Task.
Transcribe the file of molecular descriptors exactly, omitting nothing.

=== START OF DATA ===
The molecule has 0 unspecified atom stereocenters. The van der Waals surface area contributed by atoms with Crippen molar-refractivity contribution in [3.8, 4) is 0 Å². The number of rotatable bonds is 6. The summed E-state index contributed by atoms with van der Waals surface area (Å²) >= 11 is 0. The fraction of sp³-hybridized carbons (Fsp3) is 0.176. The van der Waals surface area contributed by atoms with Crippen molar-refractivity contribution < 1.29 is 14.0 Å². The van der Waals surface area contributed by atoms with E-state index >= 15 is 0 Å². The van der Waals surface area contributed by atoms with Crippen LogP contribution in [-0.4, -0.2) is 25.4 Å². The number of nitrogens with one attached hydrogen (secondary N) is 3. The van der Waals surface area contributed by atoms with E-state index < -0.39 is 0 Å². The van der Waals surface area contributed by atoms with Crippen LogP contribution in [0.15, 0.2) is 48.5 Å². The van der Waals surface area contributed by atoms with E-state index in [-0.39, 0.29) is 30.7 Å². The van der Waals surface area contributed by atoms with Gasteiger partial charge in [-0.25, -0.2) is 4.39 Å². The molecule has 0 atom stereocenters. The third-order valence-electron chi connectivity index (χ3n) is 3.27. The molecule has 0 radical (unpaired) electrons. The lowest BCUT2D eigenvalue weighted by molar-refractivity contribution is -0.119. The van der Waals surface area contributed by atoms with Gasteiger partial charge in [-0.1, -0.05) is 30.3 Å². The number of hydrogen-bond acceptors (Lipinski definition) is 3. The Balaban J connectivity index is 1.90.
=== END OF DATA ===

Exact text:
The molecule has 0 unspecified atom stereocenters. The van der Waals surface area contributed by atoms with Crippen molar-refractivity contribution in [3.8, 4) is 0 Å². The number of rotatable bonds is 6. The summed E-state index contributed by atoms with van der Waals surface area (Å²) >= 11 is 0. The fraction of sp³-hybridized carbons (Fsp3) is 0.176. The van der Waals surface area contributed by atoms with Crippen molar-refractivity contribution < 1.29 is 14.0 Å². The van der Waals surface area contributed by atoms with E-state index >= 15 is 0 Å². The van der Waals surface area contributed by atoms with Crippen LogP contribution in [-0.4, -0.2) is 25.4 Å². The number of nitrogens with one attached hydrogen (secondary N) is 3. The van der Waals surface area contributed by atoms with E-state index < -0.39 is 0 Å². The van der Waals surface area contributed by atoms with Crippen LogP contribution in [0.15, 0.2) is 48.5 Å². The van der Waals surface area contributed by atoms with E-state index in [-0.39, 0.29) is 30.7 Å². The van der Waals surface area contributed by atoms with Gasteiger partial charge in [-0.25, -0.2) is 4.39 Å². The molecule has 0 atom stereocenters. The third-order valence-electron chi connectivity index (χ3n) is 3.27. The molecule has 0 radical (unpaired) electrons. The lowest BCUT2D eigenvalue weighted by molar-refractivity contribution is -0.119. The van der Waals surface area contributed by atoms with Gasteiger partial charge in [-0.1, -0.05) is 30.3 Å². The number of hydrogen-bond acceptors (Lipinski definition) is 3. The Balaban J connectivity index is 1.90.